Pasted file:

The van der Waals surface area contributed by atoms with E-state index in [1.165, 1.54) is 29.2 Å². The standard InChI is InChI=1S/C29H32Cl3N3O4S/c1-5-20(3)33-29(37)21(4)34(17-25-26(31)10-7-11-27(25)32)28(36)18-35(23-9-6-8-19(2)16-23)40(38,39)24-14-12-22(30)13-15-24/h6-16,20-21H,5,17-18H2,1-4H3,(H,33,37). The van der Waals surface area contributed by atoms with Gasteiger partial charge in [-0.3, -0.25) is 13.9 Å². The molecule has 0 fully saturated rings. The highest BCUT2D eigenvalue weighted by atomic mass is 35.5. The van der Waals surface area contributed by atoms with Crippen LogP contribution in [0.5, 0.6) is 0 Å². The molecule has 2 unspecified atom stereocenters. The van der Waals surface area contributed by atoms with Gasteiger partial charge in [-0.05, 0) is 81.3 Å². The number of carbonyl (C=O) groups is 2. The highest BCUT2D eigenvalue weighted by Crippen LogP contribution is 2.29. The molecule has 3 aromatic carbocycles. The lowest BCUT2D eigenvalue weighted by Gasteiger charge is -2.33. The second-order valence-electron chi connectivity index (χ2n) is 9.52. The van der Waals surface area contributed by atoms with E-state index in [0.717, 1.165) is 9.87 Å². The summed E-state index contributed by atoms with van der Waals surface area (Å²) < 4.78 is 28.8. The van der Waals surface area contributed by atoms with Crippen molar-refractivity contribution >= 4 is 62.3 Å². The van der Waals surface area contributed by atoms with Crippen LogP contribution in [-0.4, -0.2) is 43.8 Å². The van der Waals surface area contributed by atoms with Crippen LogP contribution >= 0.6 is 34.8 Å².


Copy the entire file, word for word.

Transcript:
The van der Waals surface area contributed by atoms with E-state index in [1.165, 1.54) is 29.2 Å². The standard InChI is InChI=1S/C29H32Cl3N3O4S/c1-5-20(3)33-29(37)21(4)34(17-25-26(31)10-7-11-27(25)32)28(36)18-35(23-9-6-8-19(2)16-23)40(38,39)24-14-12-22(30)13-15-24/h6-16,20-21H,5,17-18H2,1-4H3,(H,33,37). The van der Waals surface area contributed by atoms with Gasteiger partial charge in [-0.3, -0.25) is 13.9 Å². The molecule has 0 fully saturated rings. The highest BCUT2D eigenvalue weighted by atomic mass is 35.5. The van der Waals surface area contributed by atoms with Crippen LogP contribution in [0.5, 0.6) is 0 Å². The molecule has 2 unspecified atom stereocenters. The van der Waals surface area contributed by atoms with Gasteiger partial charge in [-0.05, 0) is 81.3 Å². The number of carbonyl (C=O) groups is 2. The highest BCUT2D eigenvalue weighted by Crippen LogP contribution is 2.29. The molecule has 3 aromatic carbocycles. The lowest BCUT2D eigenvalue weighted by Gasteiger charge is -2.33. The second-order valence-electron chi connectivity index (χ2n) is 9.52. The van der Waals surface area contributed by atoms with E-state index in [0.717, 1.165) is 9.87 Å². The summed E-state index contributed by atoms with van der Waals surface area (Å²) < 4.78 is 28.8. The van der Waals surface area contributed by atoms with Crippen molar-refractivity contribution >= 4 is 62.3 Å². The van der Waals surface area contributed by atoms with Crippen LogP contribution in [-0.4, -0.2) is 43.8 Å². The van der Waals surface area contributed by atoms with Crippen LogP contribution >= 0.6 is 34.8 Å².